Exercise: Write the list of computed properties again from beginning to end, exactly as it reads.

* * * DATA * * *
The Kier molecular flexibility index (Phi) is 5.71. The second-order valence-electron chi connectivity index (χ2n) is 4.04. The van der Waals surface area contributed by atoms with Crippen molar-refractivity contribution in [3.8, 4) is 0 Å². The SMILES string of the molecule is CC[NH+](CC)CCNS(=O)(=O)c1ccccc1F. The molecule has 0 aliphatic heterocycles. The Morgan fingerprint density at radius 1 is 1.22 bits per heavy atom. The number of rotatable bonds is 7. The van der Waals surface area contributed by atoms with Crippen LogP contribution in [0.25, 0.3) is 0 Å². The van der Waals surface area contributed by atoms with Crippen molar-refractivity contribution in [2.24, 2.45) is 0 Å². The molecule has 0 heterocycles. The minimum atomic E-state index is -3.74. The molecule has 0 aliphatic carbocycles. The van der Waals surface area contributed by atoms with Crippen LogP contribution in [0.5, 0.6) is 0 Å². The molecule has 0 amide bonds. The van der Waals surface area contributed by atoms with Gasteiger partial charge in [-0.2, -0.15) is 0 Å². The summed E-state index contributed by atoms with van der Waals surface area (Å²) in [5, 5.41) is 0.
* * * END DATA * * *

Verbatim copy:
The Kier molecular flexibility index (Phi) is 5.71. The second-order valence-electron chi connectivity index (χ2n) is 4.04. The van der Waals surface area contributed by atoms with Crippen molar-refractivity contribution in [3.8, 4) is 0 Å². The SMILES string of the molecule is CC[NH+](CC)CCNS(=O)(=O)c1ccccc1F. The molecule has 0 aliphatic heterocycles. The Morgan fingerprint density at radius 1 is 1.22 bits per heavy atom. The number of rotatable bonds is 7. The van der Waals surface area contributed by atoms with Crippen LogP contribution in [0.25, 0.3) is 0 Å². The van der Waals surface area contributed by atoms with Crippen molar-refractivity contribution in [2.24, 2.45) is 0 Å². The molecule has 0 heterocycles. The minimum atomic E-state index is -3.74. The molecule has 0 aliphatic carbocycles. The van der Waals surface area contributed by atoms with Crippen LogP contribution in [0.5, 0.6) is 0 Å². The molecule has 0 amide bonds. The van der Waals surface area contributed by atoms with Gasteiger partial charge in [-0.2, -0.15) is 0 Å². The summed E-state index contributed by atoms with van der Waals surface area (Å²) in [5, 5.41) is 0.